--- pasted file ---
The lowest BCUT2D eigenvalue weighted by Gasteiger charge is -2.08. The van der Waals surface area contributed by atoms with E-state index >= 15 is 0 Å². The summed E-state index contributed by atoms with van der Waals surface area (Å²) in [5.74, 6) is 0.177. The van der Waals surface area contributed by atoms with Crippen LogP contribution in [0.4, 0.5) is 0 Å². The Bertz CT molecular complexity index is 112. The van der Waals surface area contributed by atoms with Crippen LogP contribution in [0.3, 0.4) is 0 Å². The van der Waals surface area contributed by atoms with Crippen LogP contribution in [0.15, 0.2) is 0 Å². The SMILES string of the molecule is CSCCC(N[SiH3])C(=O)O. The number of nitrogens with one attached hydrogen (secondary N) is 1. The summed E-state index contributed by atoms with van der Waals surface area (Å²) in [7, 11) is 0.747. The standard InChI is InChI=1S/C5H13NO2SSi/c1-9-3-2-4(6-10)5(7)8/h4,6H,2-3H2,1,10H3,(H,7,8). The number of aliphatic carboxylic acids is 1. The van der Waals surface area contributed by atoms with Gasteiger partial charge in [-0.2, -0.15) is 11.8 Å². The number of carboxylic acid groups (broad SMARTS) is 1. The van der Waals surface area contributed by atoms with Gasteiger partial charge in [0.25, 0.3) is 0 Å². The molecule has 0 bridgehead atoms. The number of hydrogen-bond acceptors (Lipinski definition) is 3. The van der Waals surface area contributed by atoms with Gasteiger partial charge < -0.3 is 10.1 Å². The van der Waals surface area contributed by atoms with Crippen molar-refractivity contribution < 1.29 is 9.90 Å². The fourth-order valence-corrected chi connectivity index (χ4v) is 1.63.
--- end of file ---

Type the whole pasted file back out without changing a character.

The lowest BCUT2D eigenvalue weighted by Gasteiger charge is -2.08. The van der Waals surface area contributed by atoms with E-state index >= 15 is 0 Å². The summed E-state index contributed by atoms with van der Waals surface area (Å²) in [5.74, 6) is 0.177. The van der Waals surface area contributed by atoms with Crippen LogP contribution in [0.4, 0.5) is 0 Å². The Bertz CT molecular complexity index is 112. The van der Waals surface area contributed by atoms with Crippen LogP contribution in [0.3, 0.4) is 0 Å². The van der Waals surface area contributed by atoms with Crippen LogP contribution in [0.15, 0.2) is 0 Å². The SMILES string of the molecule is CSCCC(N[SiH3])C(=O)O. The number of nitrogens with one attached hydrogen (secondary N) is 1. The summed E-state index contributed by atoms with van der Waals surface area (Å²) in [7, 11) is 0.747. The standard InChI is InChI=1S/C5H13NO2SSi/c1-9-3-2-4(6-10)5(7)8/h4,6H,2-3H2,1,10H3,(H,7,8). The number of aliphatic carboxylic acids is 1. The van der Waals surface area contributed by atoms with Gasteiger partial charge in [-0.2, -0.15) is 11.8 Å². The number of carboxylic acid groups (broad SMARTS) is 1. The van der Waals surface area contributed by atoms with Gasteiger partial charge in [0.25, 0.3) is 0 Å². The molecule has 0 bridgehead atoms. The number of hydrogen-bond acceptors (Lipinski definition) is 3. The van der Waals surface area contributed by atoms with Gasteiger partial charge < -0.3 is 10.1 Å². The van der Waals surface area contributed by atoms with Crippen molar-refractivity contribution < 1.29 is 9.90 Å². The fourth-order valence-corrected chi connectivity index (χ4v) is 1.63.